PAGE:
I used to work in central Wellington. And I used to be a member of the Wellesley Club, the more exclusive, smaller, and ultimately less successful of Wellington's gentlemens' clubs. That's "gentlemens' clubs" not in the lapdancing sense, nor the "workingman's club" sense: the full-bore, faux-English, lunch-at-the-bar,-a-game-of-snooker-in-the-parlour-and-then-a-snooze-in-the-library PG Wodehouse style club. It was an anachronism then, back in those heady days of 2006; it was painfully obvious that the clubgoing public was slim to none. Anyone who wanted the "club" experience normally wanted something more like an American country club (except without the outside leisure facilities) - that market was sucked up by the Wellington Club. Much of the "nearly dead old codgers" market that I believe makes up the club demographic in the UK was taken away by NZ's comprehensive network of RSA (Returned Services Associations - like the British Legion, but marginally less British). The actual, fee-paying membership of the club proper was dwindling rapidly. The income, such as it was, was obtained by leasing rooms as a boutique hotel, and a fairly successful restaurant/cafe on the ground floor. But for a couple of years there - the couple of years that I, handily, worked just over the road - they made a few extra bob by selling "gym only" memberships. The gym itself was a smallish room on the fourth floor, with some pretty basic equipment. But it was cheap, it had everything I needed, and it was right across from work.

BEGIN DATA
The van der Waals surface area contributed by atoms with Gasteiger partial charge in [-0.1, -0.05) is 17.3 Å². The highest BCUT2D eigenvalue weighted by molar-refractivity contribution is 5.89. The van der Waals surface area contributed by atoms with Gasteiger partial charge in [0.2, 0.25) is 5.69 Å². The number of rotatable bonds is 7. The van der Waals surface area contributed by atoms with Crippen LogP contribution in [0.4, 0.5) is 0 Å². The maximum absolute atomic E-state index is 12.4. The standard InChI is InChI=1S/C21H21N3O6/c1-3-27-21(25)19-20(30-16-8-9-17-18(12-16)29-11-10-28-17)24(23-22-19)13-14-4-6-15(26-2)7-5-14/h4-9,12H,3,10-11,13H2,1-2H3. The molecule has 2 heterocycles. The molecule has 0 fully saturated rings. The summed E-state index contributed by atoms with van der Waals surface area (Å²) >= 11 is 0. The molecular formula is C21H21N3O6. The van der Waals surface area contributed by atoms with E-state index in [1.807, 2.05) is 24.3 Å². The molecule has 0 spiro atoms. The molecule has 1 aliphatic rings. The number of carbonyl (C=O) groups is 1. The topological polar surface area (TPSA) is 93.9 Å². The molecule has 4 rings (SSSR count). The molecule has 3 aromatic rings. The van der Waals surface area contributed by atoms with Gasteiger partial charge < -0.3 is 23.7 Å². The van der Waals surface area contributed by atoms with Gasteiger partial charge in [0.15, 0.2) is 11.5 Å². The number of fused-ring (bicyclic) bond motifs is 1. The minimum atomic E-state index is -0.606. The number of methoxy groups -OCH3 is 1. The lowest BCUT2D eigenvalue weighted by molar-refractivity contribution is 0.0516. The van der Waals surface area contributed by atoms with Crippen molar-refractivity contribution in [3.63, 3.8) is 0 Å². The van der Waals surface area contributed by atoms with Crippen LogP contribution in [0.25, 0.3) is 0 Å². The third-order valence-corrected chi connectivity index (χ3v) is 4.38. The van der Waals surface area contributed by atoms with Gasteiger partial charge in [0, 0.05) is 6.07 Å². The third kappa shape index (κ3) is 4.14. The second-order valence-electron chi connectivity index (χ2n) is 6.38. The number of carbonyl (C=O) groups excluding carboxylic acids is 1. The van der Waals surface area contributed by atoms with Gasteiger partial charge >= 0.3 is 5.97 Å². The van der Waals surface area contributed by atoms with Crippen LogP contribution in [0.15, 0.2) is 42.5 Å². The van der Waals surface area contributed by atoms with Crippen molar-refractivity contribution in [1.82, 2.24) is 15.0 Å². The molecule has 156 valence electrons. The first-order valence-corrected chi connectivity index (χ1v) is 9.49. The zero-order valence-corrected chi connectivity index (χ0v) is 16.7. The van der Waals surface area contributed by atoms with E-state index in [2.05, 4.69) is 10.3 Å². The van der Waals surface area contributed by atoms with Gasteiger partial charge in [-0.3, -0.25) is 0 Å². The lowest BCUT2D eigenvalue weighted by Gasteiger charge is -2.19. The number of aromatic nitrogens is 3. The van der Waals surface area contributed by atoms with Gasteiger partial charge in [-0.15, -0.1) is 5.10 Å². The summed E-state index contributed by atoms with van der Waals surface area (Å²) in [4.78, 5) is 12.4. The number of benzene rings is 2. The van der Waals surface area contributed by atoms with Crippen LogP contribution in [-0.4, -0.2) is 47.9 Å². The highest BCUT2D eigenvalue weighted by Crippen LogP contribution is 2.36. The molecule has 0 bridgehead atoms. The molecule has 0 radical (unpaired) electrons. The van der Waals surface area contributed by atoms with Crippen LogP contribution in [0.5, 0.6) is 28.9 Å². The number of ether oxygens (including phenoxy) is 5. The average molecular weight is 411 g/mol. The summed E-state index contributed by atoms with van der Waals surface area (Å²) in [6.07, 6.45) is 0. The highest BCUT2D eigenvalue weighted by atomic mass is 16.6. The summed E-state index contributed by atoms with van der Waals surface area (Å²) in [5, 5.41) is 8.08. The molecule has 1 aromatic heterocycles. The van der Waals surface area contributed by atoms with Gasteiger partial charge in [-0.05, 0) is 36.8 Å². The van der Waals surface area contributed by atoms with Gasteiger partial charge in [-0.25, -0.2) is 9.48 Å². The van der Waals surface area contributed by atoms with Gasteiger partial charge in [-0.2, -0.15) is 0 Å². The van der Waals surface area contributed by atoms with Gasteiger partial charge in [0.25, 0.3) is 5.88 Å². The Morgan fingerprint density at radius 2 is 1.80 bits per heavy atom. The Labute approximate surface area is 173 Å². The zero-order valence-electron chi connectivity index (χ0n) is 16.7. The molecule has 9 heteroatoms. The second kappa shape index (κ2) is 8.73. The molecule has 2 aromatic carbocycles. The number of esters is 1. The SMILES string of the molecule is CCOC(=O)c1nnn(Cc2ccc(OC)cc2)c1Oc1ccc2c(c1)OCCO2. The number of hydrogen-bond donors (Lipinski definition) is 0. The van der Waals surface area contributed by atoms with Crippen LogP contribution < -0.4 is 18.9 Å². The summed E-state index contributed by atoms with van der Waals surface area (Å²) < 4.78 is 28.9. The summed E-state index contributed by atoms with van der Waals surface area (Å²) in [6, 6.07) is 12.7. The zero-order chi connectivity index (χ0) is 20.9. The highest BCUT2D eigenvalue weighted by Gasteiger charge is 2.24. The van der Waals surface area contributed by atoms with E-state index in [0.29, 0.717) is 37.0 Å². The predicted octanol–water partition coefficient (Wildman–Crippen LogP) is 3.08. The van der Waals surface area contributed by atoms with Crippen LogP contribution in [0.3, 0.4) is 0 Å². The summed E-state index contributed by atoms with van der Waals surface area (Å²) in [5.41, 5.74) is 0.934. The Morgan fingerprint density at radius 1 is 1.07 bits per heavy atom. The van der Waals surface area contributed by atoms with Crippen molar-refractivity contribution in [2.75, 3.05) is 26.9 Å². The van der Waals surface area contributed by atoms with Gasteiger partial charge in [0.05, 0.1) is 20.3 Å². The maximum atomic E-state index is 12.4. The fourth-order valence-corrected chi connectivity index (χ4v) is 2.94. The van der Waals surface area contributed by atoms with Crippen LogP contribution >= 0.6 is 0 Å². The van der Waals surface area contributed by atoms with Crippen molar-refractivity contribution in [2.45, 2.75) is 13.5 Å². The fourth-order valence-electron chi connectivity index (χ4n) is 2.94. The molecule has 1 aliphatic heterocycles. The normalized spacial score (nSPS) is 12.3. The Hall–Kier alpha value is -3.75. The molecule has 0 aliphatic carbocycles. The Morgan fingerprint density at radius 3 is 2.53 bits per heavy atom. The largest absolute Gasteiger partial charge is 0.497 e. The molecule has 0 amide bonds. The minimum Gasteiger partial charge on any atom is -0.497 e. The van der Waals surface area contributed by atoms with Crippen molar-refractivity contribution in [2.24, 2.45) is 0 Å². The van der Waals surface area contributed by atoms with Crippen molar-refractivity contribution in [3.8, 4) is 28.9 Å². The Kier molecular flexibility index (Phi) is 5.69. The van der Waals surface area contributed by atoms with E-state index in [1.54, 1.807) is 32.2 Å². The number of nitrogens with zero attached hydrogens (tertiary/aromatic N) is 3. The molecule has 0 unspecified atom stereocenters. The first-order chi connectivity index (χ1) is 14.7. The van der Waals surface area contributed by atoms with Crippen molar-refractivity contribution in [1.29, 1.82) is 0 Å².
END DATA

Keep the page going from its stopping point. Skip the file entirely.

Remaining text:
So three times a week, at lunch, I'd walk up four flights of polished stairs, under 12-point stags heads, past an original Goldie, through corridors panelled in beautiful old native timber with a worn patina of time, get changed into my shorts and blast my quads. It was awesome. During our time in Cambridge, I spent a lot of time hanging around the original sort of old, timeworn-but-expensive places that this was intended to emulate, and I must say the result was spectacular. Lovely old place; if you get a chance, pop in for a look around.
But you won't be going in for a workout. At some point around about the time I got a job very much not in the central city, the club folded as a club, and reinvented itself as simply a boutique hotel - part of the wider Wellesley Group, a corporate entity which includes various boats, hotels, and one of Wellington's most expense private schools. I believe that the gym was refitted as a couple of extra bedrooms, and an era ended.
But for a while there, I was a member of a gentleman's club. It's unlikely to happen again in a hurry, unless the Wellington Club relaxes its strict policy on the wearing of a jacket and tie on the 5th floor, or the Johnsonville Club acquires a reading room full of leather-bound volumes. Sadly, unlikely.
friday night lice Sunday 5 September 2010 link